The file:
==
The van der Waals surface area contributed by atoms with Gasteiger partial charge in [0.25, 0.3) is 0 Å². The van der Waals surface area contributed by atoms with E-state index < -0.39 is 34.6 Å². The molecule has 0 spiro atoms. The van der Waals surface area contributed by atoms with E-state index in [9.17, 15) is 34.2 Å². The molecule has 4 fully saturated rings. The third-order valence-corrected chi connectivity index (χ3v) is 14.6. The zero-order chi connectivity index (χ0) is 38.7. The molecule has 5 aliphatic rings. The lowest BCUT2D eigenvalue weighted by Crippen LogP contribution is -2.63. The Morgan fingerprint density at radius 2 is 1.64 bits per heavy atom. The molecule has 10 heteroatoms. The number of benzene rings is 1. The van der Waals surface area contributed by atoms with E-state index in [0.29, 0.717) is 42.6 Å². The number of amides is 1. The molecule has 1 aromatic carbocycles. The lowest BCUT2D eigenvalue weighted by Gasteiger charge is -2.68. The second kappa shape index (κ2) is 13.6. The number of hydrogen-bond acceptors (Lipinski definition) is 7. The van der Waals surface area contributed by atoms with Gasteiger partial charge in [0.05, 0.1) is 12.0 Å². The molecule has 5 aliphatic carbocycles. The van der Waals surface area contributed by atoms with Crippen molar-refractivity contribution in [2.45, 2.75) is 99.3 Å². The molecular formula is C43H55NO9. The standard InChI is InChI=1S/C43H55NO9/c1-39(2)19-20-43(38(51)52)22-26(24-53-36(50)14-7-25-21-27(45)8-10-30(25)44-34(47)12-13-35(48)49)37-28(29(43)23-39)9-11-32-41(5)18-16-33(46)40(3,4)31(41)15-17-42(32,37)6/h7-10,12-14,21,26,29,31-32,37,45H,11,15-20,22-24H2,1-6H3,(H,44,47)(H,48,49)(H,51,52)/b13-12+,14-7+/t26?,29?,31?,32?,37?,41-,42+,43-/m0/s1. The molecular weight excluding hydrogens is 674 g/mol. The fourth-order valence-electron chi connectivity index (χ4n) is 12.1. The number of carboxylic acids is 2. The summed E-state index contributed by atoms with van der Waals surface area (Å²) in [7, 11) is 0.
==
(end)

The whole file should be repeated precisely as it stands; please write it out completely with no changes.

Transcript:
The van der Waals surface area contributed by atoms with Gasteiger partial charge in [0.25, 0.3) is 0 Å². The van der Waals surface area contributed by atoms with E-state index < -0.39 is 34.6 Å². The molecule has 0 spiro atoms. The van der Waals surface area contributed by atoms with E-state index in [9.17, 15) is 34.2 Å². The molecule has 4 fully saturated rings. The third-order valence-corrected chi connectivity index (χ3v) is 14.6. The zero-order chi connectivity index (χ0) is 38.7. The molecule has 5 aliphatic rings. The lowest BCUT2D eigenvalue weighted by Crippen LogP contribution is -2.63. The Morgan fingerprint density at radius 2 is 1.64 bits per heavy atom. The molecule has 10 heteroatoms. The number of benzene rings is 1. The van der Waals surface area contributed by atoms with E-state index in [0.29, 0.717) is 42.6 Å². The number of amides is 1. The molecule has 1 aromatic carbocycles. The lowest BCUT2D eigenvalue weighted by Gasteiger charge is -2.68. The second kappa shape index (κ2) is 13.6. The number of hydrogen-bond acceptors (Lipinski definition) is 7. The van der Waals surface area contributed by atoms with Gasteiger partial charge in [0.05, 0.1) is 12.0 Å². The molecule has 5 aliphatic carbocycles. The van der Waals surface area contributed by atoms with Crippen molar-refractivity contribution in [2.45, 2.75) is 99.3 Å². The molecular formula is C43H55NO9. The standard InChI is InChI=1S/C43H55NO9/c1-39(2)19-20-43(38(51)52)22-26(24-53-36(50)14-7-25-21-27(45)8-10-30(25)44-34(47)12-13-35(48)49)37-28(29(43)23-39)9-11-32-41(5)18-16-33(46)40(3,4)31(41)15-17-42(32,37)6/h7-10,12-14,21,26,29,31-32,37,45H,11,15-20,22-24H2,1-6H3,(H,44,47)(H,48,49)(H,51,52)/b13-12+,14-7+/t26?,29?,31?,32?,37?,41-,42+,43-/m0/s1. The molecular weight excluding hydrogens is 674 g/mol. The fourth-order valence-electron chi connectivity index (χ4n) is 12.1. The number of carboxylic acids is 2. The summed E-state index contributed by atoms with van der Waals surface area (Å²) in [7, 11) is 0.